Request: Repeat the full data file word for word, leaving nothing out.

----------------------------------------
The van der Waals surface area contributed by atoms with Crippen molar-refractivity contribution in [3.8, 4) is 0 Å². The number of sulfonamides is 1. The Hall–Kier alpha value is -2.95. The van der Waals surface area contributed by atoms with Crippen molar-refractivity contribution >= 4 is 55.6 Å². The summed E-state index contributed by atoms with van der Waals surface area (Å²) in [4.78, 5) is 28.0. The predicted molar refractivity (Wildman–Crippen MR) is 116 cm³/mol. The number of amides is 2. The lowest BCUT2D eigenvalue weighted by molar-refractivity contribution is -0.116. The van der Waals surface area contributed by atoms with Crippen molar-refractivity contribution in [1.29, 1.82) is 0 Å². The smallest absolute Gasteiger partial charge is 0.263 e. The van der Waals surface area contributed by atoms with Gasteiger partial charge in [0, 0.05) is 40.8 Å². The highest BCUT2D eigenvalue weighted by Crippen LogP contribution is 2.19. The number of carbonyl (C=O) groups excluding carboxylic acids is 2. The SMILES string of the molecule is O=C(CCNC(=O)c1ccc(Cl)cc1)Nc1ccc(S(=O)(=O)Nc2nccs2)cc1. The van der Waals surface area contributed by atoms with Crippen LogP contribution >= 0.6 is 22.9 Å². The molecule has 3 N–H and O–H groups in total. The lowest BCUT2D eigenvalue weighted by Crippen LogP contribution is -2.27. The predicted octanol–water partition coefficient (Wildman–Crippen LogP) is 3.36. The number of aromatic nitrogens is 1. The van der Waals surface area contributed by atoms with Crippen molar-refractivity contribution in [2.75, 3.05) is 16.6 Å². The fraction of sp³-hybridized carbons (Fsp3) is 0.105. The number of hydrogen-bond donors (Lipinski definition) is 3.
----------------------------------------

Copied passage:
The van der Waals surface area contributed by atoms with Crippen molar-refractivity contribution in [3.8, 4) is 0 Å². The number of sulfonamides is 1. The Hall–Kier alpha value is -2.95. The van der Waals surface area contributed by atoms with Crippen molar-refractivity contribution >= 4 is 55.6 Å². The summed E-state index contributed by atoms with van der Waals surface area (Å²) in [4.78, 5) is 28.0. The predicted molar refractivity (Wildman–Crippen MR) is 116 cm³/mol. The number of amides is 2. The lowest BCUT2D eigenvalue weighted by molar-refractivity contribution is -0.116. The van der Waals surface area contributed by atoms with Crippen molar-refractivity contribution in [1.29, 1.82) is 0 Å². The smallest absolute Gasteiger partial charge is 0.263 e. The van der Waals surface area contributed by atoms with Gasteiger partial charge in [0, 0.05) is 40.8 Å². The highest BCUT2D eigenvalue weighted by Crippen LogP contribution is 2.19. The number of carbonyl (C=O) groups excluding carboxylic acids is 2. The SMILES string of the molecule is O=C(CCNC(=O)c1ccc(Cl)cc1)Nc1ccc(S(=O)(=O)Nc2nccs2)cc1. The van der Waals surface area contributed by atoms with Crippen LogP contribution >= 0.6 is 22.9 Å². The molecule has 3 N–H and O–H groups in total. The lowest BCUT2D eigenvalue weighted by Crippen LogP contribution is -2.27. The predicted octanol–water partition coefficient (Wildman–Crippen LogP) is 3.36. The number of aromatic nitrogens is 1. The van der Waals surface area contributed by atoms with Crippen molar-refractivity contribution in [2.75, 3.05) is 16.6 Å². The fraction of sp³-hybridized carbons (Fsp3) is 0.105. The number of hydrogen-bond donors (Lipinski definition) is 3.